When St. Aubin and the Headmaster checked Stephen’s room, they found a Bible left open to a page in Exodus. The page contained a passage that said “something about punishment.” The Headmaster called police.

St. Aubin said the Bible being left open could have been a coincidence. Stephen had also left open a partially completed speech about “knowing thyself.”

That same day, former girlfriend Mayo received a “jumbled” letter from Stephen. Stephen wrote about his girlfriend, Falk, and how nice she was. The letter included a picture of Falk and the note she gave Stephen Sept. 27.

The letter also allegedly contained statements saying Stephen was going away again and “this time I know where I’m headed.”

Mayo’s roommate verified the contents of the letter.

“This happened early on in our freshman year,” St. Aubin said. “Stephen was not suicidal. Something went wrong. Stephen did not commit suicide.”

What fate befell Stephen Kappell may be uncertain, but what is known is that on the evening of Sept. 28, 1965, Stephen left his dorm room in Breese Hall on the WSU-O campus and was never seen alive again.

The discovery

Eighteen days after Stephen disappeared, Oshkosh resident Harold Arentsen was fishing around 1 p.m. Oct. 16 when he spotted a body floating in Miller’s Bay about 29 feet off the east side of the breakwater.

Arentsen contacted police who used the Oshkosh Fire Department’s boat to tow the body to shore, according to newspaper reports.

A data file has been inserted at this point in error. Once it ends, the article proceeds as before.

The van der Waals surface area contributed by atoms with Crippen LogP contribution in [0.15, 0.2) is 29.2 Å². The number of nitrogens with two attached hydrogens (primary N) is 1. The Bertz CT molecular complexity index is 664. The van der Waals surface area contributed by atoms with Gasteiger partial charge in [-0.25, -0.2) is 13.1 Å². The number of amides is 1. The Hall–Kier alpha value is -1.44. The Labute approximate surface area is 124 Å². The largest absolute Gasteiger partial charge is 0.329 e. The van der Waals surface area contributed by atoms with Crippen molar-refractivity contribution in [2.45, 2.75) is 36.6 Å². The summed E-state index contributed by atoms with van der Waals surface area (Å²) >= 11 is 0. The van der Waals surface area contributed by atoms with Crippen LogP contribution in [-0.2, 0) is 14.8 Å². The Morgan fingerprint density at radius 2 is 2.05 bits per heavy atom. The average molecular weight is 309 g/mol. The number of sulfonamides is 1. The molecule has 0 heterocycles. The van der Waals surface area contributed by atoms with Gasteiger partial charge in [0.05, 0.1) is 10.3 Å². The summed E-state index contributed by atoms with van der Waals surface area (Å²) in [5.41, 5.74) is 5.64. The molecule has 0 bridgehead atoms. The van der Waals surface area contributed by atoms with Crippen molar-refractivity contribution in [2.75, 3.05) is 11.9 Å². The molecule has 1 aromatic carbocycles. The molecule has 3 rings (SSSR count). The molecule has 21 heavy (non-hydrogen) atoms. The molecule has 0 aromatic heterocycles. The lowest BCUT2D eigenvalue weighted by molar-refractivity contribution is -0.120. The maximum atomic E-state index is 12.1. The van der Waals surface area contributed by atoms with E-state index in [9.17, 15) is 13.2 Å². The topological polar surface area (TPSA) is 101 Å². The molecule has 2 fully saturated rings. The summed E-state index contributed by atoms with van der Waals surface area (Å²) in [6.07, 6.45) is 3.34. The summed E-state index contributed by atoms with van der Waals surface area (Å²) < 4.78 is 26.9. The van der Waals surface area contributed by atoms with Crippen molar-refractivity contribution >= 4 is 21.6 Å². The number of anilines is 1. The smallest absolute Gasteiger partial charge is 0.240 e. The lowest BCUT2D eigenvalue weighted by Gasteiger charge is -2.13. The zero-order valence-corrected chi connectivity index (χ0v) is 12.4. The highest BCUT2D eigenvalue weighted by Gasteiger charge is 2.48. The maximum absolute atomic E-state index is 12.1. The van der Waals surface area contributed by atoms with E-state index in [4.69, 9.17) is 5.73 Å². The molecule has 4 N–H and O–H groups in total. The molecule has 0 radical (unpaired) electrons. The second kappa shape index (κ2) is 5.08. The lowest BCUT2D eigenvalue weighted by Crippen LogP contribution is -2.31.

It took three days for the body to be identified.

The Post-Crescent reported: The victim pulled from the water was naked and brutally beaten with two black eyes. Winnebago County Coroner Arthur Miller said the man had been beaten around the head with a blunt instrument, but he didn’t discount that fists could have been used.

“It appeared the man had been in some sort of scuffle,” Miller said.
Cloth bindings were used to tie the victim’s ankles, knees and wrists together. The bindings left 18 inches of space between the two wrists and were knotted with a granny-style knot, a type of knot known to release unpredictably. The bindings that held the victim’s wrists together came loose during the removal of the body from the water.

A size 38 athletic belt, commonly used by the Oshkosh football team at the time, was used to attach a 12-inch diameter 30-pound rock to the victim’s legs.